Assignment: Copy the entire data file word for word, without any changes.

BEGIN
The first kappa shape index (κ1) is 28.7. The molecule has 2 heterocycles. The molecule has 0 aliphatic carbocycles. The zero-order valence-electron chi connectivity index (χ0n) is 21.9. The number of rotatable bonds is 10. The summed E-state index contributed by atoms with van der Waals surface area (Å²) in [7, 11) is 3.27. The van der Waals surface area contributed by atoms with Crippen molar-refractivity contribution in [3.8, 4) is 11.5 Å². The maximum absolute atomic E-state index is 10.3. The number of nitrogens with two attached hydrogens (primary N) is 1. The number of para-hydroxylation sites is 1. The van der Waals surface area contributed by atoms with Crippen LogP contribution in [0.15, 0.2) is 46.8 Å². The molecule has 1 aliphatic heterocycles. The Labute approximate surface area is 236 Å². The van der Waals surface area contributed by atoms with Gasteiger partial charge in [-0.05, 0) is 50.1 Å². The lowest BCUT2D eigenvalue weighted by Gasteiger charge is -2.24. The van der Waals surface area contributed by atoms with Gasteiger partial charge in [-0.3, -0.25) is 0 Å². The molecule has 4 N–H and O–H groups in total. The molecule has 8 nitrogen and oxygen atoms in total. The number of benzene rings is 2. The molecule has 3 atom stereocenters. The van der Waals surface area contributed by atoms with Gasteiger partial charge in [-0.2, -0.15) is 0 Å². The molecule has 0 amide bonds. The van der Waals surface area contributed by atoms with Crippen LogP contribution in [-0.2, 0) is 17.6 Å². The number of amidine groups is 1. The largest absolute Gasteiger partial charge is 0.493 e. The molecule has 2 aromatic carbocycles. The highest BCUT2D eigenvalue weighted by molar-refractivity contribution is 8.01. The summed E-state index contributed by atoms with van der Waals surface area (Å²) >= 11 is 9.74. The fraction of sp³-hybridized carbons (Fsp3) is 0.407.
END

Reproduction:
The first kappa shape index (κ1) is 28.7. The molecule has 2 heterocycles. The molecule has 0 aliphatic carbocycles. The zero-order valence-electron chi connectivity index (χ0n) is 21.9. The number of rotatable bonds is 10. The summed E-state index contributed by atoms with van der Waals surface area (Å²) in [7, 11) is 3.27. The van der Waals surface area contributed by atoms with Crippen molar-refractivity contribution in [3.8, 4) is 11.5 Å². The maximum absolute atomic E-state index is 10.3. The number of nitrogens with two attached hydrogens (primary N) is 1. The number of para-hydroxylation sites is 1. The van der Waals surface area contributed by atoms with Crippen LogP contribution in [0.15, 0.2) is 46.8 Å². The molecule has 1 aliphatic heterocycles. The Labute approximate surface area is 236 Å². The van der Waals surface area contributed by atoms with Gasteiger partial charge in [-0.05, 0) is 50.1 Å². The lowest BCUT2D eigenvalue weighted by Gasteiger charge is -2.24. The van der Waals surface area contributed by atoms with Gasteiger partial charge in [-0.3, -0.25) is 0 Å². The molecule has 4 N–H and O–H groups in total. The molecule has 8 nitrogen and oxygen atoms in total. The number of benzene rings is 2. The molecule has 3 atom stereocenters. The van der Waals surface area contributed by atoms with Gasteiger partial charge in [-0.2, -0.15) is 0 Å². The molecule has 0 amide bonds. The van der Waals surface area contributed by atoms with Crippen LogP contribution in [-0.2, 0) is 17.6 Å². The number of amidine groups is 1. The largest absolute Gasteiger partial charge is 0.493 e. The molecule has 2 aromatic carbocycles. The highest BCUT2D eigenvalue weighted by molar-refractivity contribution is 8.01. The summed E-state index contributed by atoms with van der Waals surface area (Å²) >= 11 is 9.74. The fraction of sp³-hybridized carbons (Fsp3) is 0.407.